In the Black Lodge, bodies appear and disappear; time loops; lights flicker and wrenching screams fill the air. Like the experience of watching Twin Peaks in general, the Black Lodge scenes are so aesthetically singular, so highly stylised, and at times so frankly terrifying that it is hard to imagine how David Lynch and Mark Frost’s co-creation was greenlit by and aired on prime time US network television.

At a time in which network rather than cable TV programming held clout, Twin Peaks was, initially at least, commercially and critically successful, garnering 14 Emmys and some of the highest ratings that ABC had netted in years.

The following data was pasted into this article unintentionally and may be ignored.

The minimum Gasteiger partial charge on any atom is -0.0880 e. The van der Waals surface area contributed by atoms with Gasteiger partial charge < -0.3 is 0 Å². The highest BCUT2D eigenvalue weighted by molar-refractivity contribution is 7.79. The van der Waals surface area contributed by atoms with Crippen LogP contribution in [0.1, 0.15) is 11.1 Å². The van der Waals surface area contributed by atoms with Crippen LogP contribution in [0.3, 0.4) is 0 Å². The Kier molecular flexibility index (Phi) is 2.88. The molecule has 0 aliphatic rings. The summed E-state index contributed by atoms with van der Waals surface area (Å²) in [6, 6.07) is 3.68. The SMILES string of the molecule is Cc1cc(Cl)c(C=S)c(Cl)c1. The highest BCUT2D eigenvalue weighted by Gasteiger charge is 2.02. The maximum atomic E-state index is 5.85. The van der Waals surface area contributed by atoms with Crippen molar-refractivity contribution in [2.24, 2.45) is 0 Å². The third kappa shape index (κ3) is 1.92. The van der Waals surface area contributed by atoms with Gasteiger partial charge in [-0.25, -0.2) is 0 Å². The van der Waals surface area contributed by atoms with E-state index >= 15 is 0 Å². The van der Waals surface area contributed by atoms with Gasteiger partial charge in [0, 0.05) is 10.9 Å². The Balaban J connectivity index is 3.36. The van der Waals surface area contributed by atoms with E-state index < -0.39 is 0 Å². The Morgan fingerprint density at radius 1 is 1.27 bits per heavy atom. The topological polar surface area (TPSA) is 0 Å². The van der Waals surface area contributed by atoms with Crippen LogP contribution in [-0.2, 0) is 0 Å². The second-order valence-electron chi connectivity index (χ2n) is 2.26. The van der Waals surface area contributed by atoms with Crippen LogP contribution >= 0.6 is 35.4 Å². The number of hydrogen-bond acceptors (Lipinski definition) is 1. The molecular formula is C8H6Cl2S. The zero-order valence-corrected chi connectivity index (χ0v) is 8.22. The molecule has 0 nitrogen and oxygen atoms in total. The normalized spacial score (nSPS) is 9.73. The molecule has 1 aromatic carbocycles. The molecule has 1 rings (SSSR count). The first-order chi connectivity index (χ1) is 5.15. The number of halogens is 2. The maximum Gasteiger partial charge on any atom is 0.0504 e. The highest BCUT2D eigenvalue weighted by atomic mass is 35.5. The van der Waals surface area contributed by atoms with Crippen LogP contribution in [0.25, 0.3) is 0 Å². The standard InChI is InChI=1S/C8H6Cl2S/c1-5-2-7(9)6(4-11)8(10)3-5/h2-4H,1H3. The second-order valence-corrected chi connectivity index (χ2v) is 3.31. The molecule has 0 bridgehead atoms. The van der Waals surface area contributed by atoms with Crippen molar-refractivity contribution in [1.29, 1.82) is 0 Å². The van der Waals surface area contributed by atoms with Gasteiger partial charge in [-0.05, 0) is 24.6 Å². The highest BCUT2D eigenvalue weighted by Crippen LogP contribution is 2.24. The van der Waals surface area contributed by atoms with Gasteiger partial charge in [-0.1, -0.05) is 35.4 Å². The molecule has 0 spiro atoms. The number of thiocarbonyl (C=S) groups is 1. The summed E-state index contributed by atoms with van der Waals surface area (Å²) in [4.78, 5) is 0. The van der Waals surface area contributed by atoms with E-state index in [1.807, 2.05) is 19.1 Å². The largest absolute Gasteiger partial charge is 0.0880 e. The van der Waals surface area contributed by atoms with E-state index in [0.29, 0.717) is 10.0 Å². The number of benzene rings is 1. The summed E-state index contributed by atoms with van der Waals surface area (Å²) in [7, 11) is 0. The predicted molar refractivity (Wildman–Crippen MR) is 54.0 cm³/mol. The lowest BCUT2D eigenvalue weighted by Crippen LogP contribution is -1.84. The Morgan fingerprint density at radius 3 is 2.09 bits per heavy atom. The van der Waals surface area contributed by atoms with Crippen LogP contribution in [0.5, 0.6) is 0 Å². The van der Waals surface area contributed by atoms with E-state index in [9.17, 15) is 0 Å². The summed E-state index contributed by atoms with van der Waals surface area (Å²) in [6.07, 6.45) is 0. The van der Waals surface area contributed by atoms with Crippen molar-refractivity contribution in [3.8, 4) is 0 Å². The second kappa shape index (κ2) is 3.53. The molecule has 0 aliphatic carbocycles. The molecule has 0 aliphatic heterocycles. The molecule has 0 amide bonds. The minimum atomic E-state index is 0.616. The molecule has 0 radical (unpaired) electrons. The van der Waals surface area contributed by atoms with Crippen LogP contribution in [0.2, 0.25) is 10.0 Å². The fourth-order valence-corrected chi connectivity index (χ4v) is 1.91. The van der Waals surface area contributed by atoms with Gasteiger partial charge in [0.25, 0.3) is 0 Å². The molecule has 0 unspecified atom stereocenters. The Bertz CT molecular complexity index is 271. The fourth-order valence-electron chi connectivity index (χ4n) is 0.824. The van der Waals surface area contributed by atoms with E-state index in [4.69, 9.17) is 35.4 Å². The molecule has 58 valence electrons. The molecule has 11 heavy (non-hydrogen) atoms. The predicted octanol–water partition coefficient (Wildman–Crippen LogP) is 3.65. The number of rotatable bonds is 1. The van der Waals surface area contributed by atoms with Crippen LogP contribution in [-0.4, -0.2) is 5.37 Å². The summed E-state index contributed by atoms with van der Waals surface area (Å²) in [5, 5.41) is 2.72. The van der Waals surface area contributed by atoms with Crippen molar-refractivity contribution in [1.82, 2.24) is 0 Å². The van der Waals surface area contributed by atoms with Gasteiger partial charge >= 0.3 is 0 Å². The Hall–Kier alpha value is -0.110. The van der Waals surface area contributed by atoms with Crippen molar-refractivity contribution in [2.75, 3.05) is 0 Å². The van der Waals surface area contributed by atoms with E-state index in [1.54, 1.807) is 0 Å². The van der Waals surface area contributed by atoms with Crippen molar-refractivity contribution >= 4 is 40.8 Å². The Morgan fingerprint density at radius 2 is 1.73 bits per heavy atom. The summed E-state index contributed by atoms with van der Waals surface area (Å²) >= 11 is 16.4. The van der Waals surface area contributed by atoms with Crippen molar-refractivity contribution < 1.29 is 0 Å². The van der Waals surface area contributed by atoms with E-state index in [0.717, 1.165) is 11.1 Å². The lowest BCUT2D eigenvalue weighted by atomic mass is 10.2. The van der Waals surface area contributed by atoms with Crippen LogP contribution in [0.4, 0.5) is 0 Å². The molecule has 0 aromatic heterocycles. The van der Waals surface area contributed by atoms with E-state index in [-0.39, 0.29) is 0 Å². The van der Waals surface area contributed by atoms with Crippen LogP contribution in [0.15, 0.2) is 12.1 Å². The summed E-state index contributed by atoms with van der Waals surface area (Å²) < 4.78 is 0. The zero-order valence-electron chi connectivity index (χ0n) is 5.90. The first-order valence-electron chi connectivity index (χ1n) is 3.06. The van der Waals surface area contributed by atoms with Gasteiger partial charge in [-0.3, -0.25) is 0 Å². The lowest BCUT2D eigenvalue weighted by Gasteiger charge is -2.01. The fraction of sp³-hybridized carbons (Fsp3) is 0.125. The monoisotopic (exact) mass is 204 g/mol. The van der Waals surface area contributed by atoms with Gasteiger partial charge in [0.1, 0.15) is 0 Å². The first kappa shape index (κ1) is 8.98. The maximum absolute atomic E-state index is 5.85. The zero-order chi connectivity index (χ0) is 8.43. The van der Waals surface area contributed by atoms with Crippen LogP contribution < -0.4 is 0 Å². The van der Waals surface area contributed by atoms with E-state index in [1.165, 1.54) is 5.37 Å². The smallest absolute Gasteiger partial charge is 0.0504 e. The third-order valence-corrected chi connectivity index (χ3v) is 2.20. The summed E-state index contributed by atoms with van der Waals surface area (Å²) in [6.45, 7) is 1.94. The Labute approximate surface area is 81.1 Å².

Looking back, Twin Peaks had no shortage of ardent supporters and fans.

Its riddling, quixotic sensibility spread out far beyond the textual confines of the show and into a range of concurrent popular culture forms. In The Simpsons, for instance, Homer is seen laughingly watching a mock Twin Peaks episode before exclaiming: “I have absolutely no idea what is going on.”

Keir Hardie

There was a Saturday Night Live parody, cross-media spin-offs (The Secret Diary of Laura Palmer, penned by Lynch’s daughter Jennifer Lynch, or The Autobiography of F.B.I. Special Agent Dale Cooper: My Life, My Tapes), coffee ads as well as endless magazine covers with the cast.

Furthermore, as media fandom scholars such as Henry Jenkins have observed, Twin Peaks was one of the first shows to launch nascent forms of TV/internet fandom. Its first audiences took to online bulletin boards and forums, together with VCR recordings and fanzines to collectively try and make sense of a deliberately obtuse show.